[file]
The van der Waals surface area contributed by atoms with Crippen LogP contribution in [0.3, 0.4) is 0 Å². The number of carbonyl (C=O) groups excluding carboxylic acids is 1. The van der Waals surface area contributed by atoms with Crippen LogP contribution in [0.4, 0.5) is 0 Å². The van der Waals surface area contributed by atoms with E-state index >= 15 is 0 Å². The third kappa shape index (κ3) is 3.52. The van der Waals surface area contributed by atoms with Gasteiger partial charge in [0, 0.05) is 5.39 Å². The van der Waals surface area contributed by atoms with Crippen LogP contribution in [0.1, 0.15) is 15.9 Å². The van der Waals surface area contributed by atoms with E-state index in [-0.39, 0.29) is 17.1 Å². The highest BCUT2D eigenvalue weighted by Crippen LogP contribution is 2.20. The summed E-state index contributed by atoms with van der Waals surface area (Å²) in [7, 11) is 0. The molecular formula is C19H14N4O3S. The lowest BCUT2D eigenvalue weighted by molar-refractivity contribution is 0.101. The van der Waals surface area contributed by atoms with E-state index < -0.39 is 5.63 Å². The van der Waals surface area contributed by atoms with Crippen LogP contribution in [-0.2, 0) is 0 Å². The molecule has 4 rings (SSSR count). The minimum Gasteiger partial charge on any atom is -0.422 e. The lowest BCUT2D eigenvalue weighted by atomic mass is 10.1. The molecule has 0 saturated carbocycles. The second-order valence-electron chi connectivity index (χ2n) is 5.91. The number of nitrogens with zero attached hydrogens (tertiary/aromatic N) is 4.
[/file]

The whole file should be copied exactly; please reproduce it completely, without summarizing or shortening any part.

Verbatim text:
The van der Waals surface area contributed by atoms with Crippen LogP contribution in [0.3, 0.4) is 0 Å². The number of carbonyl (C=O) groups excluding carboxylic acids is 1. The van der Waals surface area contributed by atoms with Crippen LogP contribution in [0.4, 0.5) is 0 Å². The van der Waals surface area contributed by atoms with E-state index >= 15 is 0 Å². The third kappa shape index (κ3) is 3.52. The van der Waals surface area contributed by atoms with Gasteiger partial charge in [0, 0.05) is 5.39 Å². The van der Waals surface area contributed by atoms with Crippen LogP contribution in [0.1, 0.15) is 15.9 Å². The van der Waals surface area contributed by atoms with E-state index in [-0.39, 0.29) is 17.1 Å². The highest BCUT2D eigenvalue weighted by Crippen LogP contribution is 2.20. The summed E-state index contributed by atoms with van der Waals surface area (Å²) in [7, 11) is 0. The molecular formula is C19H14N4O3S. The lowest BCUT2D eigenvalue weighted by molar-refractivity contribution is 0.101. The van der Waals surface area contributed by atoms with E-state index < -0.39 is 5.63 Å². The van der Waals surface area contributed by atoms with Crippen LogP contribution in [-0.2, 0) is 0 Å². The molecule has 4 rings (SSSR count). The minimum Gasteiger partial charge on any atom is -0.422 e. The lowest BCUT2D eigenvalue weighted by atomic mass is 10.1. The molecule has 0 saturated carbocycles. The second-order valence-electron chi connectivity index (χ2n) is 5.91. The number of nitrogens with zero attached hydrogens (tertiary/aromatic N) is 4.